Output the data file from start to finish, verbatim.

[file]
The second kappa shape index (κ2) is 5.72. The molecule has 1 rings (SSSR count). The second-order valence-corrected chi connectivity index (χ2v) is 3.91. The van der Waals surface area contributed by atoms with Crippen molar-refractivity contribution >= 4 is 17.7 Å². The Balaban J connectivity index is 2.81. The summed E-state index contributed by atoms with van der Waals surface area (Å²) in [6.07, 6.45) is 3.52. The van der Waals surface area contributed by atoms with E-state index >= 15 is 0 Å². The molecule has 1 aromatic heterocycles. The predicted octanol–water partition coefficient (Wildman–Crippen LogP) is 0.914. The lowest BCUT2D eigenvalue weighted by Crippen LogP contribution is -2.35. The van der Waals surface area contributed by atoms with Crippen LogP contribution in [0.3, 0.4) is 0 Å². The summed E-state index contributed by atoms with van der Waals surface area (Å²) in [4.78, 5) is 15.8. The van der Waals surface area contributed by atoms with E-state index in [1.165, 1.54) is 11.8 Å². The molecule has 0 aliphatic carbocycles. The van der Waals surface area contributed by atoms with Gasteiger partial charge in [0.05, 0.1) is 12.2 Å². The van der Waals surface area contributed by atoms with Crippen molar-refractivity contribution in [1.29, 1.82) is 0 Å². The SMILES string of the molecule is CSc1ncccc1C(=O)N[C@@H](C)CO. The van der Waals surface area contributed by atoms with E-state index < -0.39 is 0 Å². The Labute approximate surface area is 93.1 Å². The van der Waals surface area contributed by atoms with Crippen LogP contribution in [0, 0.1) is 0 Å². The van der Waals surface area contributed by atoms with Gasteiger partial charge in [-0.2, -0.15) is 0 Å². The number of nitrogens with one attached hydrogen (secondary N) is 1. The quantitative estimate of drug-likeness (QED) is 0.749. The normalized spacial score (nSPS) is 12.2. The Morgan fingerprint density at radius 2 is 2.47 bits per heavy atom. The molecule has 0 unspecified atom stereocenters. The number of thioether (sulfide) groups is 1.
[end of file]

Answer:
The second kappa shape index (κ2) is 5.72. The molecule has 1 rings (SSSR count). The second-order valence-corrected chi connectivity index (χ2v) is 3.91. The van der Waals surface area contributed by atoms with Crippen molar-refractivity contribution >= 4 is 17.7 Å². The Balaban J connectivity index is 2.81. The summed E-state index contributed by atoms with van der Waals surface area (Å²) in [6.07, 6.45) is 3.52. The van der Waals surface area contributed by atoms with E-state index >= 15 is 0 Å². The molecule has 1 aromatic heterocycles. The predicted octanol–water partition coefficient (Wildman–Crippen LogP) is 0.914. The lowest BCUT2D eigenvalue weighted by Crippen LogP contribution is -2.35. The van der Waals surface area contributed by atoms with Crippen LogP contribution in [0.3, 0.4) is 0 Å². The summed E-state index contributed by atoms with van der Waals surface area (Å²) in [4.78, 5) is 15.8. The van der Waals surface area contributed by atoms with E-state index in [1.165, 1.54) is 11.8 Å². The molecule has 0 aliphatic carbocycles. The van der Waals surface area contributed by atoms with Gasteiger partial charge in [0.05, 0.1) is 12.2 Å². The van der Waals surface area contributed by atoms with Crippen molar-refractivity contribution in [1.29, 1.82) is 0 Å². The SMILES string of the molecule is CSc1ncccc1C(=O)N[C@@H](C)CO. The van der Waals surface area contributed by atoms with E-state index < -0.39 is 0 Å². The Labute approximate surface area is 93.1 Å². The van der Waals surface area contributed by atoms with Crippen LogP contribution in [0, 0.1) is 0 Å². The van der Waals surface area contributed by atoms with Gasteiger partial charge in [-0.2, -0.15) is 0 Å². The number of nitrogens with one attached hydrogen (secondary N) is 1. The quantitative estimate of drug-likeness (QED) is 0.749. The normalized spacial score (nSPS) is 12.2. The Morgan fingerprint density at radius 2 is 2.47 bits per heavy atom. The molecule has 0 unspecified atom stereocenters. The number of thioether (sulfide) groups is 1.